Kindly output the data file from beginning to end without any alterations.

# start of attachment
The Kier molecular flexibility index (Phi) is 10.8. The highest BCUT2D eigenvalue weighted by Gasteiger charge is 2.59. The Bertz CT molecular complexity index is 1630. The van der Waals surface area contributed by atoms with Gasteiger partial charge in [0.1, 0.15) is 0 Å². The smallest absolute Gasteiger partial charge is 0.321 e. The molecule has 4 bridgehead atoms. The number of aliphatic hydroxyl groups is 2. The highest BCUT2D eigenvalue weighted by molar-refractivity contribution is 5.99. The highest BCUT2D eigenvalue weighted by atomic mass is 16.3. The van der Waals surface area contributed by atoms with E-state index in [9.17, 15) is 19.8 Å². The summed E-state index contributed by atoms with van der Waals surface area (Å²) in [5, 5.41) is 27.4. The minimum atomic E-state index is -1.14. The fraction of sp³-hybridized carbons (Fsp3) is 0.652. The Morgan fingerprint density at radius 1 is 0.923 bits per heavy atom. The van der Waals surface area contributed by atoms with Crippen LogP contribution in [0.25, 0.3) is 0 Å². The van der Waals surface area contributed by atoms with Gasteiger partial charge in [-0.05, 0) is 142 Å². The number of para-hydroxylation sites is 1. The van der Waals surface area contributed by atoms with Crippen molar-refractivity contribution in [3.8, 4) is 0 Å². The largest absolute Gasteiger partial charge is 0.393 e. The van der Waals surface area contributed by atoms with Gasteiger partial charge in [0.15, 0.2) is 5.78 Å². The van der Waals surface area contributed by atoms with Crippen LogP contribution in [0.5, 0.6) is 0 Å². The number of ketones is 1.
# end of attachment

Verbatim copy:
The Kier molecular flexibility index (Phi) is 10.8. The highest BCUT2D eigenvalue weighted by Gasteiger charge is 2.59. The Bertz CT molecular complexity index is 1630. The van der Waals surface area contributed by atoms with Gasteiger partial charge in [0.1, 0.15) is 0 Å². The smallest absolute Gasteiger partial charge is 0.321 e. The molecule has 4 bridgehead atoms. The number of aliphatic hydroxyl groups is 2. The highest BCUT2D eigenvalue weighted by molar-refractivity contribution is 5.99. The highest BCUT2D eigenvalue weighted by atomic mass is 16.3. The van der Waals surface area contributed by atoms with E-state index in [9.17, 15) is 19.8 Å². The summed E-state index contributed by atoms with van der Waals surface area (Å²) in [5, 5.41) is 27.4. The minimum atomic E-state index is -1.14. The fraction of sp³-hybridized carbons (Fsp3) is 0.652. The Morgan fingerprint density at radius 1 is 0.923 bits per heavy atom. The van der Waals surface area contributed by atoms with Crippen LogP contribution in [0.25, 0.3) is 0 Å². The van der Waals surface area contributed by atoms with Gasteiger partial charge in [-0.05, 0) is 142 Å². The number of para-hydroxylation sites is 1. The van der Waals surface area contributed by atoms with Crippen molar-refractivity contribution in [3.8, 4) is 0 Å². The largest absolute Gasteiger partial charge is 0.393 e. The van der Waals surface area contributed by atoms with Gasteiger partial charge in [0.15, 0.2) is 5.78 Å². The van der Waals surface area contributed by atoms with Crippen LogP contribution in [0.5, 0.6) is 0 Å². The number of ketones is 1.